The Air Canada Maple Leaf Lounge at Paris – Charles De Gaulle Airport is located airside in terminal 2A near gate 37. Open to Star Alliance premium class passengers, Star Alliance Gold card holders, Maple Leaf Club members and Priority Pass users, the Air Canada Maple Leaf Lounge at CDG is small but offers a decent place to relax and be productive before your flight. There are no set hours for the lounge as they are based on flight schedules but it is generally open from 7:30 AM to 1:30 PM daily. Because this is the only Star Alliance Lounge in all of terminal 2A, it can get crowded, loud and busy at peak times. And by “peak times,” I mean all the time.
The other Star Alliance Lounges (Lufthansa, SAS and Star Alliance) are all located in terminal 1. If you are arriving in terminal 1 and want to use the other lounges before heading over to terminal 2A, make sure to leave with plenty of time to catch the train, clear security and immigration twice (once leaving terminal 1 and again arriving into terminal 2A). If you are already in terminal 2A, I don’t recommend you leaving unless you have at least five hours to spare.
The basement style lounge is located at the far end of terminal 2A. The boarding gates are located on the second floor and the lounge and public restrooms are located on the first floor. There are no restrooms inside the lounge so you will need to exit the lounge to use the restrooms across the way.
There is no separate area for first class passengers but I don’t think there are any flights with first class cabins departing from terminal 2A. The lounge is a little dated in décor and maintenance, has no natural lighting and like I said earlier, can get very crowded. Because there are no windows, there are no views of the tarmac or runways.
The main seating area is located in the center of the lounge. There are comfortable leather chairs if you want to relax, a workstation bar with four computers if you need to stay productive and a dining area if you are hungry (or can’t find any other seats). WiFi is provided throughout the lounge and there are plenty of power outlets to keep your devices charged. However, you will need a European adaptor to charge your standard American AC power plugs.
In addition to the main seating area, there are three separate rooms with additional seating. One room is designated as a kid’s play room and helped to keep the screaming (er I mean the joyful sounds of a kid’s laughter) down to a minimum. There are no sleeping rooms so you will have to make do with whatever chair you find.
There’s a food station with a small offering of sandwiches, cold cuts, fruits, cheese/crackers, cookies and pastries. There’s also a fridge with sodas and juices, coffee/cappuccino machine and a self-serve bar with a decent selection of alcohol.
Coming off of an 11 hour flight from Bangkok, I was glad to see there were shower facilities available and I quickly signed up for one of them when I checked in. But there are only two shower rooms and I had to wait about an hour before one became available.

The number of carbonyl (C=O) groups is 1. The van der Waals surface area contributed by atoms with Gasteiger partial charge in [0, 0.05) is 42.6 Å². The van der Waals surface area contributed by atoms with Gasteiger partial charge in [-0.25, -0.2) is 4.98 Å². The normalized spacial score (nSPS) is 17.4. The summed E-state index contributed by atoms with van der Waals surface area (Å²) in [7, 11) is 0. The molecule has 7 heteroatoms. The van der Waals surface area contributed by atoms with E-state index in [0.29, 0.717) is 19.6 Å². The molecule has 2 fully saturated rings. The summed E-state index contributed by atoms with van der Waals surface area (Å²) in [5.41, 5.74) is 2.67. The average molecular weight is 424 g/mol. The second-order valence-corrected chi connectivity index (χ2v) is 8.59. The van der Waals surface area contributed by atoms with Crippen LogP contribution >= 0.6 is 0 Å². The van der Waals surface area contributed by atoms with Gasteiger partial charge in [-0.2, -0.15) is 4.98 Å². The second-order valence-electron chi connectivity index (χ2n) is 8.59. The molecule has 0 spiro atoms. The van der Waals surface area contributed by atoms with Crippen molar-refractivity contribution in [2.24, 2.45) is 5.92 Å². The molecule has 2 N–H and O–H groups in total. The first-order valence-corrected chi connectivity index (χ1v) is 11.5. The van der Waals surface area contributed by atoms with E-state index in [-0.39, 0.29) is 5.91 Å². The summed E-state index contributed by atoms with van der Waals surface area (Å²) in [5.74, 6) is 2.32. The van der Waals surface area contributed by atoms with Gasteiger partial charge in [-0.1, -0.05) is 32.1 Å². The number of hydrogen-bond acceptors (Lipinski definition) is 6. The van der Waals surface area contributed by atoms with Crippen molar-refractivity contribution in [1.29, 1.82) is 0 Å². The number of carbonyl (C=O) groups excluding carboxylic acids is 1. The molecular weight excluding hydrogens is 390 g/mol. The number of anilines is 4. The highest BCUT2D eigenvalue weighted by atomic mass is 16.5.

The shower rooms are pretty standard and similar to what you will find at your local gym. Towels are provided and an unbranded shampoo/body wash dispenser is installed in the walk-in shower for your use. There was definitely a mildew smell inside the shower room but considering how bad my BO must have been after a day and a half of traveling, I couldn’t complain.
Flight information boards were displayed to the front of the lounge and you had to monitor them yourselves. The lone desk agent did not make any gate or boarding announcements. Other amenities included a printer/fax, copier, newspaper and magazines for you to browse (but not take from the lounge). The lounge was kept clean and there were employees constantly cleaning, busing dishes and refilling the food counter.
Overall, this lounge was decent. It was definitely better than any domestic US based airline lounge but kind of sub-par for an international lounge. It was small, crowded and is in need of a renovation. For such a busy airport, I really was expecting a tad bit more space and substance.
Have you visited the Air Canada Maple Leaf Lounge at CDG? If so, let me know your thoughts in the comments section below.
Other trip reports in this series:
- The new Star Alliance Lounge at LAX
- The new Korean Airlines Skyteam Lounge at LAX
- Turkish Airlines business class from Los Angeles to Istanbul
- Hilton Istanbul
- Turkish Airlines CIP Lounge at Istanbul
- Turkish Airlines business class from Istanbul to Frankfurt
- Lufthansa Senator Lounges at Frankfurt
- Asiana Airlines first class from Frankfurt to Seoul
- Asiana Airlines first class lounge at Seoul
- Asiana Airlines business class from Seoul to Shanghai
- Westin Bund Center Shanghai
- VIP lounges at Shanghai Pudung International Airport
- Thai Airways business class from Shanghai to Bangkok
- Thai Airways Royal First Spa and Lounge
- Thai Airways first class from Bangkok to Paris
- Star Alliance Lounge at CDG
- Air Canada Maple Leaf Lounge at CDG
- Air Canada business class (Executive First) from Paris to Montreal
- Air Canada Maple Leaf Lounge at Montreal
- Air Canada business class (Executive First) from Montreal to Los Angeles